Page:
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Inside the Muddy Waters House
The foundation of one of the most historically significant homes in American popular culture is in bad shape.
But every dream floats from the bottom up.
On Monday the Neighborhood Housing Services (NHS) toured the Muddy Waters home, 4339 S. Lake Park. The blues giant lived in this North Kenwood home between 1954 and 1974, the embryonic years of modern blues and rock n’ roll.
Magic was made in a homemade basement studio.
And the basement is in the worst shape.
It has been stripped down to a dirt and wood floor.
The house is on the Landmark Illinois 2013 “Ten Most Endangered Historic Places” list. City of Chicago Cultural Historian Tim Samuelson calls it the most historically significant house in Chicago.
Muddy jammed with his piano player Otis Spann and drummer Willie “Big Eyes” Smith in the basement. Chuck Berry visited the house and Mike Bloomfield held court with Muddy in the living room.
The house was built as a two-flat in 1889. The city has appointed NHS as a receiver. “Given the period of vacancy, the interior is in a lot better condition than I expected,” said Bryan Esenberg. NHS head of receivership. “The place is filled with personal debris and bottles. Floors one and two were rehabbed in the last six to 10 years as apartment but suffer from vandalism and neglect.”
NHS provided these pictures to the Sun-Times.
“It’s a very feasible project,” said Ensberg, who toured the property. “There’s been vandals going in there as recent as the fall of 2012. I saw a newspaper (with that date.) People partying, hanging out. There’s feces inside. But it’s in a lot better condition than a lot of stuff I look at. Based on the kitchens and the tile I think it was rehabbed around 2006.”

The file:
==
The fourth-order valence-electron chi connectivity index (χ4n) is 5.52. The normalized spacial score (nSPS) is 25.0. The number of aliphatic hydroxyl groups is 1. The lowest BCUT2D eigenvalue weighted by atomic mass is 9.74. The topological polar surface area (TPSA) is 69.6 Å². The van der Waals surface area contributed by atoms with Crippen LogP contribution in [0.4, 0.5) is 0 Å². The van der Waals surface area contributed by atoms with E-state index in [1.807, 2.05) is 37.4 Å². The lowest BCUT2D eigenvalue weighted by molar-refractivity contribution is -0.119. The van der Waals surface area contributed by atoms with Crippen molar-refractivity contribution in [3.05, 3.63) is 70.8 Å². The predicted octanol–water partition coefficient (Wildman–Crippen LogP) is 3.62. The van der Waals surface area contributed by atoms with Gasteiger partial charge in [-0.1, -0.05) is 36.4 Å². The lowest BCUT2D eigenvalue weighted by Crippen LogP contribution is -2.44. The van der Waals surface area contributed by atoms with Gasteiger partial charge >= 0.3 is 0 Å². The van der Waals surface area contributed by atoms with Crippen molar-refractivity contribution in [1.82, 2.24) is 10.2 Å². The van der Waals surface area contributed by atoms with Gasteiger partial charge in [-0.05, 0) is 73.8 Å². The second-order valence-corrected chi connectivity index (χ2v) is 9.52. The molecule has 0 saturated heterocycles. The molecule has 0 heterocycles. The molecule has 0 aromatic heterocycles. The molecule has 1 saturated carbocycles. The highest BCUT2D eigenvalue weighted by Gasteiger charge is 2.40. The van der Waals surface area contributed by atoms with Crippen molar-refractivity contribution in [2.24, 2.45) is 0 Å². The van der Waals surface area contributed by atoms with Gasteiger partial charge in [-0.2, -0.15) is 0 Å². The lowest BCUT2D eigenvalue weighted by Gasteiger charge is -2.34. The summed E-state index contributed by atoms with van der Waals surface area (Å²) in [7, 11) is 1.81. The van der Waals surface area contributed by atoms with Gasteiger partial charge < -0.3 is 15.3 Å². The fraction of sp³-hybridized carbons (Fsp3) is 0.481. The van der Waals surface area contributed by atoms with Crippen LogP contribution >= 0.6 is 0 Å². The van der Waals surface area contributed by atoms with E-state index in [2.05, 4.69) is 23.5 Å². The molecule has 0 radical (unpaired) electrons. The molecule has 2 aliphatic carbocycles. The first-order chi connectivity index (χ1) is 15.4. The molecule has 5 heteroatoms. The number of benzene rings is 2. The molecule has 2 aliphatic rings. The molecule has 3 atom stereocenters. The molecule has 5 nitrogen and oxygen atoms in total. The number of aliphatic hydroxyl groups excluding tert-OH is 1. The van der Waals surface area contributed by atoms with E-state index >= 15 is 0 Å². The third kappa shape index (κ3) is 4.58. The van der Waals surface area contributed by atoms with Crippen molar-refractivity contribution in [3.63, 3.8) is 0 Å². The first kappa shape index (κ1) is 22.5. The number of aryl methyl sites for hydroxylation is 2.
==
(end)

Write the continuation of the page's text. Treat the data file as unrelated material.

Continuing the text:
The home’s exterior masonry is the biggest problem to health and safety with large cracks in the bricks on the Northeast and Southeast corners of the building. “There is evidence of falling bricks,” Esenberg said. “Most elevations need exensive tuckpointing and/or brick replacement.” Esenberg said masonry would only cost around $50,000, with interior repairs ranging between $30,000 and $40,000 if the house is returned to two apartments.
Waters’ relative Chandra Cooper is sole owner of the house. On Friday, her attorney Erik Miles issued a statement that said, “Ms. Cooper’s intent is to preserve this historic landmark, which the entire community enjoys. We look forward to a successful resolution of the matters pending.”
Miles said Cooper would have no further comment. The house is foreclosed. Waters’ great grandson Steven Mckinley Monson is raising funds to repair the house through a Kickstarter campaign.
The matter will appear in vacant building court on June 20 when NHS will present bids for the repairs.